The chapters in this volume explore, engage and expand on the key thinkers and ideas of the Austrian, Virginia, and Bloomington schools of political economy. The book emphasizes the continuing relevance of the contributions of these schools of thought to our understanding of cultural, social, moral and historical processes for interdisciplinary research in the social sciences and humanities. An analysis of human action that deliberate divorces it from cultural, social, moral and historical processes will (at least) limit and (at worst) distort our understanding of human phenomena. The diversity in topics and approaches will make the volume of interest to readers in a variety of fields, including: anthropology, communications, East Asian languages & literature, economics, law, musicology, philosophy, and political science.
Paul Dragos Aligica is a senior fellow at the F. A. Hayek Program for Advanced Study in Philosophy, Politics, and Economics at the Mercatus Center at George Mason University and a Professor of Administrative Sciences at the University of Bucharest.
Ginny Choi is a Senior Fellow at the F. A. Hayek Program for Advanced Study in Philosophy, Politics, and Economics, an Associate Director of Academic and Student Programs at the Mercatus Center at George Mason University.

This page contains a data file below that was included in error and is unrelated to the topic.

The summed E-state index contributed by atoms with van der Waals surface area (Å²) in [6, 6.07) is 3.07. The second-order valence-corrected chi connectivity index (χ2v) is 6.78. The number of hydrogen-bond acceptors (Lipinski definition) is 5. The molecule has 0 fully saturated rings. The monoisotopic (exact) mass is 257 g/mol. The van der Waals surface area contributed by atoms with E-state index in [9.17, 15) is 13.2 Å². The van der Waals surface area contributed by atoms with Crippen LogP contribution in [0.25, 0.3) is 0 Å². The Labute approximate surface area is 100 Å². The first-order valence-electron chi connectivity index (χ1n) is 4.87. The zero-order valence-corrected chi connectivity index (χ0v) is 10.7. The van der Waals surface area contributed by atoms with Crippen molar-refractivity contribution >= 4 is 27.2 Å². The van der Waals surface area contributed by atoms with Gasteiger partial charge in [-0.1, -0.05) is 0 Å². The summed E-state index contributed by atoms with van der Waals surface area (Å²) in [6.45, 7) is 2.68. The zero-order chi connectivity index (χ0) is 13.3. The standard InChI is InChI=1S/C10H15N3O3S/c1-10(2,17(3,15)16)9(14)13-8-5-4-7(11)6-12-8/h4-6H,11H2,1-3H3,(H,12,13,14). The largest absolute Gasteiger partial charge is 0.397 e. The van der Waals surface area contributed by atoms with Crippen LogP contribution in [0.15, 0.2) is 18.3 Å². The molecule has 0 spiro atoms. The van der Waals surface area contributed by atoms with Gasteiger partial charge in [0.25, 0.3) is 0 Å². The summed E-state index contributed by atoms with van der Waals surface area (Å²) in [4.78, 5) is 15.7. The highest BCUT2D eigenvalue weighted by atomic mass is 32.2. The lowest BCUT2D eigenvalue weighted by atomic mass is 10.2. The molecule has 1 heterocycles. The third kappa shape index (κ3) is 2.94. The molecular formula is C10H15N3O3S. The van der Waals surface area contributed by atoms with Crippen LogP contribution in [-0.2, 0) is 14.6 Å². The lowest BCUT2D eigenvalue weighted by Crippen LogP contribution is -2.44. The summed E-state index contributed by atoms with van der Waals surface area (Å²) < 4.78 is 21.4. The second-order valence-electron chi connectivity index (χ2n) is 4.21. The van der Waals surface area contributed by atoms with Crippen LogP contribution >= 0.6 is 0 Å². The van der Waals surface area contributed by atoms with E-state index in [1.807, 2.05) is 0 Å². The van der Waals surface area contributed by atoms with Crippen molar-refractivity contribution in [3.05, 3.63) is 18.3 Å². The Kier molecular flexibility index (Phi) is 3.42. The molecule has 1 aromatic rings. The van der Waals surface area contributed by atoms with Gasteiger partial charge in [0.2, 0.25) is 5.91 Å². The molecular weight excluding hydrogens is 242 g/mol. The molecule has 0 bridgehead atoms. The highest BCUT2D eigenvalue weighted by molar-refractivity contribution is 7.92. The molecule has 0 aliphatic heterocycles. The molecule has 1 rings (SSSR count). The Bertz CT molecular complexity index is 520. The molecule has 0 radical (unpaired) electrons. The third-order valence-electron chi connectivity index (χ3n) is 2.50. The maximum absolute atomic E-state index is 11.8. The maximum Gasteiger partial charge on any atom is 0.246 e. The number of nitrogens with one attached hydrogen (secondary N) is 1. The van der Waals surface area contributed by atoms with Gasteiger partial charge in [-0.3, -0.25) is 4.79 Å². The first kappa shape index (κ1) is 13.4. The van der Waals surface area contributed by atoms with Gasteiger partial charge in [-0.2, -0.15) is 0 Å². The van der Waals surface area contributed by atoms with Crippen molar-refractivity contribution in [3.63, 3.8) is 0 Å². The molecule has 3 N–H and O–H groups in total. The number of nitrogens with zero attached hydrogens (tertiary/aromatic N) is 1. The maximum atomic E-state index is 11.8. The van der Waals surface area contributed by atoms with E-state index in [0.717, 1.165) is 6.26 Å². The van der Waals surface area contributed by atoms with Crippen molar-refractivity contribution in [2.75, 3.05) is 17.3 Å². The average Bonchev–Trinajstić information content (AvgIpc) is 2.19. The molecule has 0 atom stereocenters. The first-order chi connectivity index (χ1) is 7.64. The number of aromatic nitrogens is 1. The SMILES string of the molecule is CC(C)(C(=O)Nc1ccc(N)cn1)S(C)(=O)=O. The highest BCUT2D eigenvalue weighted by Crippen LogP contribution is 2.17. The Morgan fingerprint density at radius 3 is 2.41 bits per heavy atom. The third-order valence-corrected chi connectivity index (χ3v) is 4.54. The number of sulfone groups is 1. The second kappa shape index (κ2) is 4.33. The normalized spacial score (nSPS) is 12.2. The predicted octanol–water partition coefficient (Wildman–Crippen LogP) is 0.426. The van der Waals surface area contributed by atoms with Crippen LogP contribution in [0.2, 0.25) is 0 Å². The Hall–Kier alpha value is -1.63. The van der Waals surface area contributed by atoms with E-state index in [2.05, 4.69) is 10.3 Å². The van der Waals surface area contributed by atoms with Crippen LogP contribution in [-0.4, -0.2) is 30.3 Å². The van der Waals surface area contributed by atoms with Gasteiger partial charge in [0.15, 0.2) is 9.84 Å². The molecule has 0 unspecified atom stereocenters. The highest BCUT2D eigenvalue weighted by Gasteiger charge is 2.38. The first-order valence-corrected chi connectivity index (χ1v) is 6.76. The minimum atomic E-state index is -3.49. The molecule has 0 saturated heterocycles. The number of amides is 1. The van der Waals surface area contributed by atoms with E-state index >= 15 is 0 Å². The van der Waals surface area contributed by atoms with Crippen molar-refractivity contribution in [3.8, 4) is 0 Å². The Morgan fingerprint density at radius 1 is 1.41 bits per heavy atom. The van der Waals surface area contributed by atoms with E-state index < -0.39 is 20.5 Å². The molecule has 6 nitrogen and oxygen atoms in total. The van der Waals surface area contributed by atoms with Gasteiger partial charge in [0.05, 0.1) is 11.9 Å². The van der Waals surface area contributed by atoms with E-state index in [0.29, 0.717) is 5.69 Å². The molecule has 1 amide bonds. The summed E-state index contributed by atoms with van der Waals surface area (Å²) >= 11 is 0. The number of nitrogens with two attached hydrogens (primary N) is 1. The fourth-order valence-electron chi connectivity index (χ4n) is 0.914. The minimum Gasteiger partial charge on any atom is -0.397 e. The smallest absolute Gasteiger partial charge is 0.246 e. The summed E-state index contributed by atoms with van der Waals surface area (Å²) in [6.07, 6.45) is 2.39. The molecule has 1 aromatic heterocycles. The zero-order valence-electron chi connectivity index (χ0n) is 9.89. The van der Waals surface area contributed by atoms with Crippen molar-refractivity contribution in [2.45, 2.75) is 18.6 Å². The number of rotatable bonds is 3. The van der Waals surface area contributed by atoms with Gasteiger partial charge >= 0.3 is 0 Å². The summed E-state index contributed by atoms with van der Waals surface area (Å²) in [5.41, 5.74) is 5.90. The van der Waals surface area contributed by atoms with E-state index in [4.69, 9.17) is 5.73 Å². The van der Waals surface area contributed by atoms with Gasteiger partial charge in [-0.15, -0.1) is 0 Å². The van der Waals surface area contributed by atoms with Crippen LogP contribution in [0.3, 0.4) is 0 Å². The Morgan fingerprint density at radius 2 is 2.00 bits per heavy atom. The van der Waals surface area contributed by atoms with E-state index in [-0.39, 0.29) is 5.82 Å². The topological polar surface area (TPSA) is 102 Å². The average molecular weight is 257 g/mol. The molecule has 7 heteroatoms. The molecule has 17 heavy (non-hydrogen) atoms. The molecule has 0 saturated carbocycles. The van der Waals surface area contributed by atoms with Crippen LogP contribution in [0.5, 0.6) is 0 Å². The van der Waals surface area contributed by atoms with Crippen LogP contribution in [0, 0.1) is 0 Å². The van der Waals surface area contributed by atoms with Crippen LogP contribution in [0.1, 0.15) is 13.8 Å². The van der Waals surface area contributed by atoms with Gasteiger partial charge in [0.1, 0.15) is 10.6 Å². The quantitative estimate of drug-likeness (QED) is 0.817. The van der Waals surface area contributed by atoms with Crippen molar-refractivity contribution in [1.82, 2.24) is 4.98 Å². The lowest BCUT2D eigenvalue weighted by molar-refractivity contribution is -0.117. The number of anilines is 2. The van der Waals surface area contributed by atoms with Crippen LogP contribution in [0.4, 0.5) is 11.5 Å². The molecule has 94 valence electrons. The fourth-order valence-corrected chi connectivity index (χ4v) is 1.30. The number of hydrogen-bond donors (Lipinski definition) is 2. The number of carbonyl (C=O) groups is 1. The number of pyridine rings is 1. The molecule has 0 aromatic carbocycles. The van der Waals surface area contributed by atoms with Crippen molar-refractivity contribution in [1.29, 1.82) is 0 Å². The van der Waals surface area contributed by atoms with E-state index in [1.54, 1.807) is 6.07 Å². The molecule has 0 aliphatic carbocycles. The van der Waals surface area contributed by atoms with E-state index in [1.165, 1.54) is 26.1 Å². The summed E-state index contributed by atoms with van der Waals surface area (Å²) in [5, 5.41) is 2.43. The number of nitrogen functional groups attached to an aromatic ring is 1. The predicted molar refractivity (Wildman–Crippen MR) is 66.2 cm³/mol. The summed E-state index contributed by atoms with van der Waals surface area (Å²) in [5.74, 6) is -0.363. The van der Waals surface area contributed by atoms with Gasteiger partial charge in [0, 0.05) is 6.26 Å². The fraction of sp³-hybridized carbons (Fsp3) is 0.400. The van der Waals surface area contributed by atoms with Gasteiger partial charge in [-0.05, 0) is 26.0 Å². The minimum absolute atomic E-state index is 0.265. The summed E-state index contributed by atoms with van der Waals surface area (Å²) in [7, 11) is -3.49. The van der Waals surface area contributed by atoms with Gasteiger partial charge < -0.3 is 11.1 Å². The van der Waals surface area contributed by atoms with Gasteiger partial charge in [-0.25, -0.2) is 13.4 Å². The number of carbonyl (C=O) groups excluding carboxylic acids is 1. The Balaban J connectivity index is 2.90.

Virgil Henry Storr is an Associate Professor of Economics in the Department of Economics, George Mason University, the Don C. Lavoie Senior Fellow in the F.A. Hayek Program in Philosophy, Politics, and Economics at the Mercatus Center at George Mason University, and the Vice President of Academic and Student Programs at the Mercatus Center.
Introduction, Paul Dragos Aligica, Ginny Seung Choi, and Virgil Henry Storr
Chapter 1: A Framework for Understanding Culture, Sociality, and Morality in Mainline Political Economy by Ginny Seung Choi, Paul Dragos Aligica, and Virgil Henry Storr
Chapter 2: Freedom as an Artifact: The Cultural Foundations of Ordered Liberty by Lewis Hoss
Chapter 3: Do We Own Our Data? The Finders-Keepers Ethics of the Cyber Commons by James Goodrich
Chapter 4: Artisanship, Artifact, and Aesthetic Fact by Jaime Carini
Chapter 5: Sculptures of Stolen Marble: Applying Austrian Insights to Cultural Analyses of the Social, Political, and Economic Systems of Indigenous Peoples of the Pacific Northwest Coast by Rosaleen McAfee
Chapter 6: Internet, Culture, and the New Feminist Phase: De-Westernizing Hashtags for Global Social Movements by Ololade Afolabi
Chapter 7: Automation, Not Immigration? A Case Study of Japan by Nicole Wu
Chapter 8: Might at the Museum: Moral Communities, Moral Orders, and Museum Narratives by Lee Moore
Chapter 9: The Haider Phenomenon and The Rise of Austrian Neoliberalism by Valentina Ausserladscheider
Chapter 10: Law, Crime, and Emergent Dis/order: Reading Hayek with and against Durkheim by Brandon Hunter-Pazzara
Chapter 11: A Pluralistic Approach to Corruption: Principal-Agent, Collective Action, and Hayek by Mario I. Juarez-Garcia
Chapter 12: Reconsidering the Reproductive Justice Framework: The Priority of Bodily Integrity Over Parental Privileges by Samantha Godwin